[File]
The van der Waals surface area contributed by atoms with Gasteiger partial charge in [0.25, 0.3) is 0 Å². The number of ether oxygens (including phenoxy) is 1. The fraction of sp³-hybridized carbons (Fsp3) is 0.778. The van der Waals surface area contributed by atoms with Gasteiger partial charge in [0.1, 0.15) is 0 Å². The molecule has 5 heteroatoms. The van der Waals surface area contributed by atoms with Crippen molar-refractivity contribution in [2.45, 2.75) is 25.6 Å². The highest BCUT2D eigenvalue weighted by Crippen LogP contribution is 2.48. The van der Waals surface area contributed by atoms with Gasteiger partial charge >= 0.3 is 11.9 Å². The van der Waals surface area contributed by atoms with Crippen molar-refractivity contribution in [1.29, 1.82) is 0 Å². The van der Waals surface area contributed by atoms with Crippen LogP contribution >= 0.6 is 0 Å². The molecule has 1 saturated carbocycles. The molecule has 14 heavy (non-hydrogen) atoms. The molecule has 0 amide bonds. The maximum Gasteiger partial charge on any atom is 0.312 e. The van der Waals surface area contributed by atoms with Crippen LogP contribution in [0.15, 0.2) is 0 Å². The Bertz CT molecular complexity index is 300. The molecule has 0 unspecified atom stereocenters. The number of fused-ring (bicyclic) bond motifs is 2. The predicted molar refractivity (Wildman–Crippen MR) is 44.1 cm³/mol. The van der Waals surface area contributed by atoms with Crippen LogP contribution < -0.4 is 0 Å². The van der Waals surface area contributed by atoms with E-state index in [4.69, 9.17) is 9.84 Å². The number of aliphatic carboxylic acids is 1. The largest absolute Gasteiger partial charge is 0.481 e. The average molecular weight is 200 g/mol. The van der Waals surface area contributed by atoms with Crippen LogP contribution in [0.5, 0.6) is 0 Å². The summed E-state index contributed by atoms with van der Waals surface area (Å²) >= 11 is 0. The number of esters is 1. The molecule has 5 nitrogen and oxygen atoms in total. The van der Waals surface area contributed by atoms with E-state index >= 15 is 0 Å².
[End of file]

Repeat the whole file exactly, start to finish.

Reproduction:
The van der Waals surface area contributed by atoms with Gasteiger partial charge in [0.25, 0.3) is 0 Å². The number of ether oxygens (including phenoxy) is 1. The fraction of sp³-hybridized carbons (Fsp3) is 0.778. The van der Waals surface area contributed by atoms with Gasteiger partial charge in [0.1, 0.15) is 0 Å². The molecule has 5 heteroatoms. The van der Waals surface area contributed by atoms with Crippen molar-refractivity contribution in [2.45, 2.75) is 25.6 Å². The highest BCUT2D eigenvalue weighted by Crippen LogP contribution is 2.48. The van der Waals surface area contributed by atoms with Gasteiger partial charge >= 0.3 is 11.9 Å². The van der Waals surface area contributed by atoms with Crippen molar-refractivity contribution in [1.29, 1.82) is 0 Å². The van der Waals surface area contributed by atoms with Crippen LogP contribution >= 0.6 is 0 Å². The molecule has 1 saturated carbocycles. The molecule has 14 heavy (non-hydrogen) atoms. The molecule has 0 amide bonds. The maximum Gasteiger partial charge on any atom is 0.312 e. The van der Waals surface area contributed by atoms with Crippen LogP contribution in [0.15, 0.2) is 0 Å². The Bertz CT molecular complexity index is 300. The molecule has 0 unspecified atom stereocenters. The number of fused-ring (bicyclic) bond motifs is 2. The predicted molar refractivity (Wildman–Crippen MR) is 44.1 cm³/mol. The van der Waals surface area contributed by atoms with Crippen LogP contribution < -0.4 is 0 Å². The van der Waals surface area contributed by atoms with E-state index in [4.69, 9.17) is 9.84 Å². The number of aliphatic carboxylic acids is 1. The largest absolute Gasteiger partial charge is 0.481 e. The average molecular weight is 200 g/mol. The van der Waals surface area contributed by atoms with Crippen LogP contribution in [0.5, 0.6) is 0 Å². The summed E-state index contributed by atoms with van der Waals surface area (Å²) >= 11 is 0. The number of esters is 1. The molecule has 5 nitrogen and oxygen atoms in total. The van der Waals surface area contributed by atoms with E-state index >= 15 is 0 Å².